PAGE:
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The real historical rings that inspired Tolkien's Rings of Power

BY Rebecca Batley

12th Aug 2022 Film & TV

The real historical rings that inspired Tolkien's Rings of Power

Ahead of the release of Amazon Prime's Ring of Power series, we take a look at the real historical rings that inspired JRR Tolkein's writing

“Three rings for the Elven-kings under the sky, 
Seven for the Dwarf-lords in their halls of stone.
Nine for mortal men doomed to die, 
One for the Dark Lord on his dark throne;
In the Land of Mordor where the shadows lie.
One ring to rule them all, one ring to find them, 
One ring to rule them all, and in the darkness bind them;
In the Land of Mordor where the shadows lie.”

This famous epigraph written by J R R Tolkein in his epic fantasy Lord of the Rings was made known on a global scale by the smash hit film adaptations of the book trilogy directed by Peter Jackson.

Since their screening in the early 2000s, the book's popularity has soared, with an estimated 77 per cent of people now having seen the films or read the books.

In an attempt to cash in on this success in 2017 Amazon bought the television rights to Lord of the Rings for a huge $250 million and their developed series The Lord of the Rings: The Rings of Power will premiere on the 2nd of September. It will be primarily based upon the appendices of the Lord of the Rings which are set thousands of years before the events of the book during which time the Rings of Power were forged, but what was the inspiration behind these iconic rings? 

The Vyne Ring

the Vyne ring inspired from the Rings of POwer poster
Image via Amazon's Rings of Power

It is no secret that J R R Tolkien was a Professor of Anglo-Saxon history at the University of Oxford and much academic ink has been spilt speculating on what exactly inspired his creation of Middle Earth and its mythology. A lot of this interest has focused on the real rings that might have inspired Tolkien and there are several fascinating candidates.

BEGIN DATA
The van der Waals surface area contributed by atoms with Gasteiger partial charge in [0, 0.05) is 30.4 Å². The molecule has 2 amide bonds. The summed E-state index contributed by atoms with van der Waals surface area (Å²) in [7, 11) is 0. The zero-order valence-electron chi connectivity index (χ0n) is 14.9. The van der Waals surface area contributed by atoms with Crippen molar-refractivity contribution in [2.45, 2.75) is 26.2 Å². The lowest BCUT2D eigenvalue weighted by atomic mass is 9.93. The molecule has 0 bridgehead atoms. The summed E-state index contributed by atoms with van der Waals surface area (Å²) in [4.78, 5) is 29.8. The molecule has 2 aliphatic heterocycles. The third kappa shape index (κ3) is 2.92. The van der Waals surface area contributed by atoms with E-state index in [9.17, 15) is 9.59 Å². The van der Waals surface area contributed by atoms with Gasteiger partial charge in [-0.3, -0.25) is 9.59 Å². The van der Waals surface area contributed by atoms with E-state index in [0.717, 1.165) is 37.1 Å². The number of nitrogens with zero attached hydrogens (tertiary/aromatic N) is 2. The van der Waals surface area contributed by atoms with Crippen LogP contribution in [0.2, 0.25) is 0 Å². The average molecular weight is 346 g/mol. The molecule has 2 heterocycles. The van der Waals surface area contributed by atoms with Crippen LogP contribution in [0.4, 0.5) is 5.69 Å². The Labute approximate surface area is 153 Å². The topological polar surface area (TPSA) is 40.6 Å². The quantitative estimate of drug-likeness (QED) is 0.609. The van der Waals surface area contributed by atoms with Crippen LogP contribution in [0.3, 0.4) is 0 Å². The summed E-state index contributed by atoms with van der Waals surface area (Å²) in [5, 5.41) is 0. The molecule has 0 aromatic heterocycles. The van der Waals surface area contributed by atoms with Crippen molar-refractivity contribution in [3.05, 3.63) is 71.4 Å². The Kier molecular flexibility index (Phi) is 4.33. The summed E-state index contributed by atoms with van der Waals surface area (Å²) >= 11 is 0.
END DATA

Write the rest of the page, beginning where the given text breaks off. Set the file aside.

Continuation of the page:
In 1929 we know he was specifically asked, by his friend the archaeologist Sir Mortimer Wheeler, to inspect a gold ring that had been found in 1785 near Silchester.

The ring is usually known today as the Vyne Ring after the 16th-century Tudor Palace near which it was found. It is made from 12 grams of gold, is 25mm wide and crucially bears the inspection “Senicianus - Live well in God.”

"Much academic ink has been spilt speculating on what exactly inspired Tolkein's creation of Middle Earth"

Mortimer Wheeler noticed a connection between this and a curse tablet that refers to the same god found at an excavation in Lydney, Gloucestershire which is inscribed “To the God Nodens, Silvianus has lost a ring…among those who bear the name of Senicianus to non grant health until he bring back the ring to the temple of Nodens.” He called upon Tolkien to investigate the connection and the potential linguistic origins of the terms.

Whilst there is no proof that the "cursed" Vyne ring was Tolkien's inspiration, the fact that we know he investigated the ring's origins surely suggests that it was in his mind when he was creating the Rings of Power

The Kingmoor Ring

golden rings from RIngs of Power
Image via Amazon's Rings of Power

Another candidate for the real ring is the Kingmoor Ring, which was discovered in 1817 and dates to the 8th-10th century, meaning it was created in the middle to late Anglo-Saxon period, the time to which Tolkien devoted his studies.

It is inscribed with bind runes that bear what appears to be a magical inscription, perhaps to ward off illness or evil spirits. Historian Dan Carlin says that when viewing the ring “it is not too hard to envision where Anglo-Saxon language expert J R R Tolkien found (his) inspiration.”

The last rune is inscribed on the inside rather than the outside of the ring and rather than its creator having simply run out of space, it has been speculated that it was deliberately designed in order to bring the inscription and its power into direct contact with the skin. Inspiration for the One Ring’s ability to make the wearer vanish when they put it on their finger perhaps? 

Rings in Old Norse mythology

old norse mythology
Image via Amazon's Rings of Power

Magical rings also occur repeatedly in Norse lore and Tolkien studied Old Norse, going so far as to attempt to rework the Legend of Sigurd and Gudrun.

In Norse mythology, rings had great power. Odin wears the cursed or magical rings Draupinr and Andvaranaut the latter of which, in the Poetic Edda, brings about the doom of the heroic Sigurd at the hands of the Volsungs.

In the Norse Saga of the Ere-Dwellers men also swear their oaths on a ring, and the ring serves both as a magical binding and a means of communication between men and the gods.

"In Norse mythology, rings had great power"

Rings clearly had great significance and the large number of them found in Scandinavia, such as those of the Hon hoard prove they were often linked with oath-taking in reality not just in text. Tolkien knew this and perhaps was inspired to make his own rings, the link by which Sauron seeks to exert control over the inhabitants of Middle Earth. 

Perhaps we will never be able to prove beyond a doubt the precise inspiration behind Tolkien’s Rings of Power. Tolkien himself was deliberately vague, and perhaps that is a good thing. Part of the magic of Middle Earth after all is that it is a fantasy world, born of one man's imagination.

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